Just I case you had missed some of the various announcements made by the MOD last week, a more news style of commentary piece from me today on those that I have not already specifically written on:
I was particularly pleased to read last week that the Ministry of Defence has now agreed a strategy designed not only to enhance UK focus on an increasing range of potential threats arising from the Artic region but also one that ensures UK armed forces will work more closely with our Norwegian NATO military allies.
Being a fellow member of NATO, the UK and Norway enjoy a superb relationship and one that stretches back many decades. Unlike the UK which just about meets its 2% GDP spend on defence NATO commitment, Norway falls somewhat short of this with a reported intention to spend 1.56% on defence this year. According to Defence minister Frank Bakke-Jenson speaking in January this year, Norway’s internal forecast for defence spending in relation to GDP is that this is targeted to fall to 1.5% in 2020, a figure where it will likely remain through 2024.
In order to maintain its surveillance capacity and meet future security challenges, in a $1.15 billion deal agreed in 2016 Norway agreed to acquire five Boeing P-8A Poseidon Maritime Patrol Aircraft planes to replace the six P-3 Orion aircraft currently in service. With Norway having a long maritime border with neighboring Russia and with the country’s territorial waters stretching far into the Arctic the ability to track Russian submarine movements has gained in urgency. Before moving on, a quick look at what the Norwegian military comprises may be in order:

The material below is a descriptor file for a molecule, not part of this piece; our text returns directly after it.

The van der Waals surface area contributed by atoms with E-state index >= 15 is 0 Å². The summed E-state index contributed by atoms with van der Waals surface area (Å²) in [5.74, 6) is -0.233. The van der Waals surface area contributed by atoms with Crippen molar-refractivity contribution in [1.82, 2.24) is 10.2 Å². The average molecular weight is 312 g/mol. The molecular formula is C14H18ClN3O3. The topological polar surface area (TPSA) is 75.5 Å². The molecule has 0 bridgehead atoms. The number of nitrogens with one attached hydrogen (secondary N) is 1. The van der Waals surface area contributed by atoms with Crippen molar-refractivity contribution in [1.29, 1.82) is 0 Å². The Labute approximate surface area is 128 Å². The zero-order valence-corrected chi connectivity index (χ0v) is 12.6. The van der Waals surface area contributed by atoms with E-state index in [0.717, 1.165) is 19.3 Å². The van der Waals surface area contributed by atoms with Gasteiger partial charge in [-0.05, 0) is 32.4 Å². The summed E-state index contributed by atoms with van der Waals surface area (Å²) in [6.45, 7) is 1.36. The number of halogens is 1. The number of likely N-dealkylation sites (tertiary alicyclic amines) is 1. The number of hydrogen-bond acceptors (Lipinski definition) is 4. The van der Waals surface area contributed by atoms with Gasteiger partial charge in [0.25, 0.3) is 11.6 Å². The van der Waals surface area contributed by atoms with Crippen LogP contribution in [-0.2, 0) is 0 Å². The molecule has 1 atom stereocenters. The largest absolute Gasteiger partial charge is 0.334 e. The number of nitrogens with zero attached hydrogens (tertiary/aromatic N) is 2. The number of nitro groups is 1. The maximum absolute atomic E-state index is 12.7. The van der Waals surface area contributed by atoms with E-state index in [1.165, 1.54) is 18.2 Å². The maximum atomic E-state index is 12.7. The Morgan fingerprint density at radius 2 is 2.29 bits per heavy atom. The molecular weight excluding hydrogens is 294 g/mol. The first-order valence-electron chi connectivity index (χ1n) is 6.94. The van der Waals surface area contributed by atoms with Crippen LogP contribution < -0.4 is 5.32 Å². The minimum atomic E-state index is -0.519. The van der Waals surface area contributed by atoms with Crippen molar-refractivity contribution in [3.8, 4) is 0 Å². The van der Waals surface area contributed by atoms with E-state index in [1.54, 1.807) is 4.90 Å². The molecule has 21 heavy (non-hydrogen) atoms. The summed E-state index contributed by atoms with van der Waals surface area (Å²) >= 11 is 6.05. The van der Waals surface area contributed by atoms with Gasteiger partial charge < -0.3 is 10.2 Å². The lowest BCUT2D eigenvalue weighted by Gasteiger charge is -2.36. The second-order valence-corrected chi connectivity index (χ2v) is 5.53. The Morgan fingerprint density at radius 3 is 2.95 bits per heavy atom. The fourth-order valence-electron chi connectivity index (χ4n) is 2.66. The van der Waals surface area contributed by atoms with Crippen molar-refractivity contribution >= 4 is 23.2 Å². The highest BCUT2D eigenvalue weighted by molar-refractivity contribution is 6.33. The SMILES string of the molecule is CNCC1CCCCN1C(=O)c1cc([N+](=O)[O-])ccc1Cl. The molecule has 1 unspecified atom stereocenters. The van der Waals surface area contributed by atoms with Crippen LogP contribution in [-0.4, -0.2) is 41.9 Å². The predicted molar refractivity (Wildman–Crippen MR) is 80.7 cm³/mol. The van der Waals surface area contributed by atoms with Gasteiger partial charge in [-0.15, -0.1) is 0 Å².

With 19 months military service conscription obligation remaining in force, Norway has in the region of 22,905 active serving military personnel and a reported 45,000 serving in the Reserve. While not a specialist area for me, worth noting that Norway is very strong in Armoured Personnel Carrier, Main Battle Tanks and Infantry Fighting Vehicle capability. This include 36 operational German built Leopard Main Battle Tanks which the Norwegian Army intends to replace in 2025 together large numbers of Infantry Fighting Vehicles and that include large numbers CV90 IFV’s and that include the 104 acquired under the deal signed in 2012 with BAE Systems Hagglunds and Kongsberg Defence and Aerospace. The Royal Norwegian Navy operates a fleet of five frigates/destroyers, six Ula class submarines and various mine clearance and other vessels.